We can now use this decorator directly:

class MyTest(unittest.TestCase):
    test_failed = False

    def tearDown(self):
        super(MyTest, self).tearDown()
        print(self.test_failed)

    @_tag_error
    def test_something(self):
        self.fail('Bummer')

It’s going to get really annoying writing this decorator all the time. Is there a way we can simplify? Yes there is!* We can write a metaclass to handle applying the decorator for us:

class _TestFailedMeta(type):
    """Metaclass to decorate test methods to append error information to the TestCase instance."""
    def __new__(cls, name, bases, dct):
        for name, prop in dct.items():
            # assume that TestLoader.testMethodPrefix hasn't been messed with -- otherwise, we're hosed.
            if name.startswith('test') and callable(prop):
                dct[name] = _tag_error(prop)

        return super(_TestFailedMeta, cls).__new__(cls, name, bases, dct)

Now we apply this to our base TestCase subclass and we’re all set:

import six  # For python2.x/3.x compatibility

class BaseTestCase(six.with_metaclass(_TestFailedMeta, unittest.TestCase)):
    """Base class for all our other tests.

    We don't really need this, but it demonstrates that the
    metaclass gets applied to all subclasses too.
    """


class MyTest(BaseTestCase):

    def tearDown(self):
        super(MyTest, self).tearDown()
        print(self.test_failed)

    def test_something(self):
        self.fail('Bummer')

There are likely a number of cases that this doesn’t handle properly. For example, it does not correctly detect failed subtests or expected failures. I’d be interested in other failure modes of this, so if you find a case that I’m not handling properly, let me know in the comments and I’ll look into it.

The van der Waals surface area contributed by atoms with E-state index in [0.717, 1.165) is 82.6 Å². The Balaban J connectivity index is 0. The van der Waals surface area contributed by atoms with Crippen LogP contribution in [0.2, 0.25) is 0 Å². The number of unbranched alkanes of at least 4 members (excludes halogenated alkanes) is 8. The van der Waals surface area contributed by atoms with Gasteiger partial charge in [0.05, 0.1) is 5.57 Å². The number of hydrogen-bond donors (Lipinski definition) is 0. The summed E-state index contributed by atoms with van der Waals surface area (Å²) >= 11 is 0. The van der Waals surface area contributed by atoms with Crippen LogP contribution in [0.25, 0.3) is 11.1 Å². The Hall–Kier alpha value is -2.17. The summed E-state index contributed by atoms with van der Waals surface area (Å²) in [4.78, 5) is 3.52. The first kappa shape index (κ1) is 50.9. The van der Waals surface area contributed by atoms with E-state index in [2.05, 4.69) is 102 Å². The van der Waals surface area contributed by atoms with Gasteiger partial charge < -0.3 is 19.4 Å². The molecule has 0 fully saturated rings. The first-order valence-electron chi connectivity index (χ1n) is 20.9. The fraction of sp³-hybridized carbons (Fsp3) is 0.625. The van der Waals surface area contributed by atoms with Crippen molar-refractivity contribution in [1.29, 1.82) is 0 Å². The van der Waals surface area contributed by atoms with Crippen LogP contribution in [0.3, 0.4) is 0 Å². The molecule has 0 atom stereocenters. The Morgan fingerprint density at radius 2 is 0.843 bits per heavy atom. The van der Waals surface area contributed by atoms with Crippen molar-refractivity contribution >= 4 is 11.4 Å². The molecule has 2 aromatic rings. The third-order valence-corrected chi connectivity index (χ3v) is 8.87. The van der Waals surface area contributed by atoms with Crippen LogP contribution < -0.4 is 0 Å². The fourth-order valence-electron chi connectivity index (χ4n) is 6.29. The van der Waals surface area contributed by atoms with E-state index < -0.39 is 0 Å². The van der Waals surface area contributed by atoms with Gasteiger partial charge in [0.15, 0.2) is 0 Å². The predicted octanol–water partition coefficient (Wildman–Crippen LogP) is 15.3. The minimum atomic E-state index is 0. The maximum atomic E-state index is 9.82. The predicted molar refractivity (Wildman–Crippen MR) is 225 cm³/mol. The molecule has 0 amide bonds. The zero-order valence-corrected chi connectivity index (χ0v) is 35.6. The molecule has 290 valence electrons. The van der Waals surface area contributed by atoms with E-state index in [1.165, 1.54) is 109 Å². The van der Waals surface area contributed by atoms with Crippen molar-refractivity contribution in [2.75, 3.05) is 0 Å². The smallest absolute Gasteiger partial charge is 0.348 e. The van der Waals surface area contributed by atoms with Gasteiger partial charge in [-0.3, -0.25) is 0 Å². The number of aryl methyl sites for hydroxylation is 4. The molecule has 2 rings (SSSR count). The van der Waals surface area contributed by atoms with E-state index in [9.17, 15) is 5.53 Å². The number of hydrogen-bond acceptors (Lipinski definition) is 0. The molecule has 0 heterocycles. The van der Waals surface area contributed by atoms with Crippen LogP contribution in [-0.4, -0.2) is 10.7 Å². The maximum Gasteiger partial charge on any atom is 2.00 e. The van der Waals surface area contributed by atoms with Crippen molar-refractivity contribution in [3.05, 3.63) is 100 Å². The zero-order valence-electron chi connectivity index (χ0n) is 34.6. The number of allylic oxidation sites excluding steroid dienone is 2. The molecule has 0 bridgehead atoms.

*If there wasn’t an easier way, I wouldn’t have made _tag_error a private function 😉

I think the proper answer to your question is that there isn’t a clean way to get test results in tearDown(). Most of the answers here involve accessing some private parts of the Python unittest module and in general feel like workarounds. I’d strongly suggest avoiding these since the test results and test cases are decoupled and you should not work against that.

If you are in love with clean code (like I am) I think what you should do instead is instantiating your TestRunner with your own TestResult class. Then you could add whatever reporting you wanted by overriding these methods:

addError(test, err)
Called when the test case test raises an unexpected exception. err is a tuple of the form returned by sys.exc_info(): (type, value, traceback).

The default implementation appends a tuple (test, formatted_err) to the instance’s errors attribute, where formatted_err is a formatted traceback derived from err.

addFailure(test, err)
Called when the test case test signals a failure. err is a tuple of the form returned by sys.exc_info(): (type, value, traceback).

The default implementation appends a tuple (test, formatted_err) to the instance’s failures attribute, where formatted_err is a formatted traceback derived from err.

addSuccess(test)
Called when the test case test succeeds.

The default implementation does nothing.

Python 2.7.

You can also get result after unittest.main():

t = unittest.main(exit=False)
print t.result

Or use suite:

suite.addTests(tests)
result = unittest.result.TestResult()
suite.run(result)
print result

Inspired by scoffey’s answer, I decided to take mercilessnes to the next level, and have come up with the following.

It works in both vanilla unittest, and also when run via nosetests, and also works in Python versions 2.7, 3.2, 3.3, and 3.4 (I did not specifically test 3.0, 3.1, or 3.5, as I don’t have these installed at the moment, but if I read the source code correctly, it should work in 3.5 as well):

#! /usr/bin/env python